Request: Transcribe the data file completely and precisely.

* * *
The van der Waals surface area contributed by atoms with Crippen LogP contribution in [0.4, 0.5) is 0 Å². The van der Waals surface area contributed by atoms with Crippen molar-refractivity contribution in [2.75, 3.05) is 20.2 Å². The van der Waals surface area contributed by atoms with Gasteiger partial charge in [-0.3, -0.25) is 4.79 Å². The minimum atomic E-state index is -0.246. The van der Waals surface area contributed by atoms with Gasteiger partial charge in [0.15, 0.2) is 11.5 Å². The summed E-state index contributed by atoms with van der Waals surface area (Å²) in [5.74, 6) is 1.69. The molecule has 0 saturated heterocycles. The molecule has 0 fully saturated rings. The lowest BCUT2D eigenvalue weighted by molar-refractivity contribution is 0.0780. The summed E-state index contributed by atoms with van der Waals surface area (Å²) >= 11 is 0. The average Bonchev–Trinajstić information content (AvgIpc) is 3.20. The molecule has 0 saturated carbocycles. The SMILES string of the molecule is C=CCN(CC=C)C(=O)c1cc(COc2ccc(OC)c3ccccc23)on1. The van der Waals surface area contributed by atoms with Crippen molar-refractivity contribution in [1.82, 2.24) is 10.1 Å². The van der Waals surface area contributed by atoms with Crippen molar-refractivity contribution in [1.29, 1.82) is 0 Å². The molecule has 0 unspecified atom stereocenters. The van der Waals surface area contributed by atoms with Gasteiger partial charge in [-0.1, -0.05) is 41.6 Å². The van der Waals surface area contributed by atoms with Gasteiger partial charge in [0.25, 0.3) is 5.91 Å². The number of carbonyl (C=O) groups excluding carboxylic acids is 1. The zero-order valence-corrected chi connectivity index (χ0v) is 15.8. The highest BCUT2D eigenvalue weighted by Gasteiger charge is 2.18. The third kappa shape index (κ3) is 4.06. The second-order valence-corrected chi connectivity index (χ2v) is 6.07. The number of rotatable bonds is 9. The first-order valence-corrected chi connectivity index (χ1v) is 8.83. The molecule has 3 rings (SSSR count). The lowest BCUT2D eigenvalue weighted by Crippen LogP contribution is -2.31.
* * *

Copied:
The van der Waals surface area contributed by atoms with Crippen LogP contribution in [0.4, 0.5) is 0 Å². The van der Waals surface area contributed by atoms with Crippen molar-refractivity contribution in [2.75, 3.05) is 20.2 Å². The van der Waals surface area contributed by atoms with Gasteiger partial charge in [-0.3, -0.25) is 4.79 Å². The minimum atomic E-state index is -0.246. The van der Waals surface area contributed by atoms with Gasteiger partial charge in [0.15, 0.2) is 11.5 Å². The summed E-state index contributed by atoms with van der Waals surface area (Å²) in [5.74, 6) is 1.69. The molecule has 0 saturated heterocycles. The molecule has 0 fully saturated rings. The lowest BCUT2D eigenvalue weighted by molar-refractivity contribution is 0.0780. The summed E-state index contributed by atoms with van der Waals surface area (Å²) >= 11 is 0. The average Bonchev–Trinajstić information content (AvgIpc) is 3.20. The molecule has 0 saturated carbocycles. The SMILES string of the molecule is C=CCN(CC=C)C(=O)c1cc(COc2ccc(OC)c3ccccc23)on1. The van der Waals surface area contributed by atoms with Crippen molar-refractivity contribution in [1.82, 2.24) is 10.1 Å². The van der Waals surface area contributed by atoms with Crippen molar-refractivity contribution in [1.29, 1.82) is 0 Å². The molecule has 0 unspecified atom stereocenters. The van der Waals surface area contributed by atoms with Gasteiger partial charge in [-0.1, -0.05) is 41.6 Å². The van der Waals surface area contributed by atoms with Gasteiger partial charge in [0.25, 0.3) is 5.91 Å². The number of carbonyl (C=O) groups excluding carboxylic acids is 1. The zero-order valence-corrected chi connectivity index (χ0v) is 15.8. The highest BCUT2D eigenvalue weighted by Gasteiger charge is 2.18. The third kappa shape index (κ3) is 4.06. The second-order valence-corrected chi connectivity index (χ2v) is 6.07. The number of rotatable bonds is 9. The first-order valence-corrected chi connectivity index (χ1v) is 8.83. The molecule has 3 rings (SSSR count). The lowest BCUT2D eigenvalue weighted by Crippen LogP contribution is -2.31.